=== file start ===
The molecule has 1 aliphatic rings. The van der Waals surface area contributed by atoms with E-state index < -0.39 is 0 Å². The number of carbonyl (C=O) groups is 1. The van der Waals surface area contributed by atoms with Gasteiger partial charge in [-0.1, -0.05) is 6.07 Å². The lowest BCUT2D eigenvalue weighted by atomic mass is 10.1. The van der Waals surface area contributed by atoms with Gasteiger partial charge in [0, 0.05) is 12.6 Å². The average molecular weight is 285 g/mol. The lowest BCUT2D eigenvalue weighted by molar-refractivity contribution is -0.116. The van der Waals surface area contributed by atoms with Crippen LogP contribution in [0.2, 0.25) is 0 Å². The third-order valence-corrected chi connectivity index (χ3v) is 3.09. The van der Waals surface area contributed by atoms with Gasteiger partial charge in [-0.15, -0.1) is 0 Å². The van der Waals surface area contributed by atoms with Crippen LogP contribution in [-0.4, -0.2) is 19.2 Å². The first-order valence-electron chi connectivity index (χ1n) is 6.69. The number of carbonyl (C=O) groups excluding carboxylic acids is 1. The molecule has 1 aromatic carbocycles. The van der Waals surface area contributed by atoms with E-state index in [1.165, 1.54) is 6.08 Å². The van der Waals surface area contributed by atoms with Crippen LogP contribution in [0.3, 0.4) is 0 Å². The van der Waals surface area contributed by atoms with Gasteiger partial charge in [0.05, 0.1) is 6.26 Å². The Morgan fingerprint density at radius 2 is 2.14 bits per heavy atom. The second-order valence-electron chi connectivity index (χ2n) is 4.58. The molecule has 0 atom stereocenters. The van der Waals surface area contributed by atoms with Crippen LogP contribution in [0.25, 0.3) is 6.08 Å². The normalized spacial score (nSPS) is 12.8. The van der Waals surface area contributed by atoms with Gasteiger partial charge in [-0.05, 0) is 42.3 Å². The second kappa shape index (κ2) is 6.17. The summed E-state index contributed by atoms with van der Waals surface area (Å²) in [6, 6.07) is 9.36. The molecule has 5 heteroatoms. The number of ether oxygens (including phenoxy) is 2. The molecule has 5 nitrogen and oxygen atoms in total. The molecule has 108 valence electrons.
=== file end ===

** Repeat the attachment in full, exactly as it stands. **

The molecule has 1 aliphatic rings. The van der Waals surface area contributed by atoms with E-state index < -0.39 is 0 Å². The number of carbonyl (C=O) groups is 1. The van der Waals surface area contributed by atoms with Gasteiger partial charge in [-0.1, -0.05) is 6.07 Å². The lowest BCUT2D eigenvalue weighted by atomic mass is 10.1. The van der Waals surface area contributed by atoms with Gasteiger partial charge in [0, 0.05) is 12.6 Å². The average molecular weight is 285 g/mol. The lowest BCUT2D eigenvalue weighted by molar-refractivity contribution is -0.116. The van der Waals surface area contributed by atoms with Crippen LogP contribution in [0.2, 0.25) is 0 Å². The third-order valence-corrected chi connectivity index (χ3v) is 3.09. The van der Waals surface area contributed by atoms with Gasteiger partial charge in [-0.15, -0.1) is 0 Å². The van der Waals surface area contributed by atoms with Crippen LogP contribution in [-0.4, -0.2) is 19.2 Å². The first-order valence-electron chi connectivity index (χ1n) is 6.69. The number of carbonyl (C=O) groups excluding carboxylic acids is 1. The molecule has 1 aromatic carbocycles. The van der Waals surface area contributed by atoms with E-state index in [1.165, 1.54) is 6.08 Å². The van der Waals surface area contributed by atoms with Crippen LogP contribution in [0.3, 0.4) is 0 Å². The van der Waals surface area contributed by atoms with Gasteiger partial charge in [0.05, 0.1) is 6.26 Å². The Morgan fingerprint density at radius 2 is 2.14 bits per heavy atom. The second-order valence-electron chi connectivity index (χ2n) is 4.58. The molecule has 0 atom stereocenters. The van der Waals surface area contributed by atoms with Crippen LogP contribution in [0.25, 0.3) is 6.08 Å². The normalized spacial score (nSPS) is 12.8. The van der Waals surface area contributed by atoms with Gasteiger partial charge in [-0.05, 0) is 42.3 Å². The second kappa shape index (κ2) is 6.17. The summed E-state index contributed by atoms with van der Waals surface area (Å²) in [6, 6.07) is 9.36. The molecule has 5 heteroatoms. The number of ether oxygens (including phenoxy) is 2. The molecule has 5 nitrogen and oxygen atoms in total. The molecule has 108 valence electrons.